The federal court overseeing hundreds of product liability lawsuits involving C.R. Bard Inc.’s allegedly defective IVC filters will allow a plaintiff to present evidence pertaining to a predicate device during the litigation’s second bellwether trial, which is slated to begin next month.
According to court documents pending in the U.S. District Court, District of Arizona, the case soon to go before a jury was filed on behalf of a Georgia woman who received C.R. Bard’s Eclipse blood clot filter in 2010 to treat recurrent deep vein thrombosis. Five years later, a scan revealed that one of the filter’s limbs had fractured and become embolized in her right pulmonary artery. Though doctors removed the filter, the fractured limb remains in her body.
The Eclipse IVC filter came to market under the U.S. Food & Drug Administration’s 510(k) program, which allows device manufacturers to avoid conducting human clinical trials when a new device is shown to be “substantially equivalent” to a “predicate device” that had already gone through the agency’s strict premarket approval device.
The predicate device for the Eclipse IVC filter was C.R. Bard’s Recovery filter. In an Order dated April 18th, Judge David G. Campbell ruled that the plaintiff would be able to present evidence pertaining to the testing, development and design of the Recovery blood clot filter, finding that it is relevant to her case.
“The history of the Recovery and how it led to the G2 tends to make a fact in dispute — the allegedly defective design of the Eclipse — more probable,” Judge Campbell wrote. “The Court cannot conclude that evidence of the Recovery’s complications, testing, and design should be precluded under Rule 403. The Court does not find such evidence to be unfairly prejudicial – it is a relevant part of the Eclipse filter’s design history
IVC (inferior vena cava) filters are indicated for use in patients at risk for pulmonary embolism, a life-threatening type of blood clot that occurs when a clot elsewhere in the body breaks free and travels through the bloodstream to the lungs. IVC filters are inserted into the inferior vena cava to prevent any such clots from making their way to the heart or lungs.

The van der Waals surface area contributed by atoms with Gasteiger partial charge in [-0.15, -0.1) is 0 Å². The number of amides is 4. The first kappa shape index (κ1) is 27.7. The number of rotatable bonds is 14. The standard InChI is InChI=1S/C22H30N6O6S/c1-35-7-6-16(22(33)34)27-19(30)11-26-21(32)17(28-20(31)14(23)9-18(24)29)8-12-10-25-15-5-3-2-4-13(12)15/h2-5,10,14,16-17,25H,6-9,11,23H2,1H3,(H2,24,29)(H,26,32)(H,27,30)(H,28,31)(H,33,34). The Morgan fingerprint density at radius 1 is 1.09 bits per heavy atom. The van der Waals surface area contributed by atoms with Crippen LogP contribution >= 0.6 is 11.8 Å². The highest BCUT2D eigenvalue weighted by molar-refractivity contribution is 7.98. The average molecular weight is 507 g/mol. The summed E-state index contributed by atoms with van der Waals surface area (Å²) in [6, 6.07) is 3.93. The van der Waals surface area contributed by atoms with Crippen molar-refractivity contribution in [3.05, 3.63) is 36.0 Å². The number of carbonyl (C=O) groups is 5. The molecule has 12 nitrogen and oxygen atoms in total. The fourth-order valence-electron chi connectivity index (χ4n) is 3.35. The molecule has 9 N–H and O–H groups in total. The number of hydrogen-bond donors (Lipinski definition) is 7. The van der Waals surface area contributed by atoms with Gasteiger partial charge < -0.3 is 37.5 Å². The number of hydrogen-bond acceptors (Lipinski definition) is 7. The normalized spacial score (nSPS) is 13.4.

In 2010, the U.S. Food & Drug Administration reported that its adverse event database had received more than 900 reports in relation to IVC filters, including:
Four years later, the agency issued a second advisory urging healthcare providers to retrieve temporary blood clot filters within 29 to 54 days of their implantation in order to reduce the risk of patient harm.
Court records indicate that there are more than 3,700 IVC filter lawsuits pending in the multidistrict litigation now underway in the District of Arizona.
All of the cases were filed on behalf of individuals who suffered life-threatening injuries and complications allegedly due to the malfunction of C.R. Bard’s retrievable blood clot filters, including Recovery, G2, G2 Express, G2X, Eclipse, Meridian, and Denali devices.
The litigation’s first bellwether trial concluded in March, when the company was ordered to pay $3.6 million (including $1.6 million in actual damages and $2 million in punitive damages) to a woman who suffered complications related to the fracture and migration of the G2 IVC filter.
The Eclipse IVC filter lawsuits will head to trial on May 15th.
As bellwether trials, the verdicts in these cases are intended to provide insight into how other juries might decide similar IVC filter lawsuits.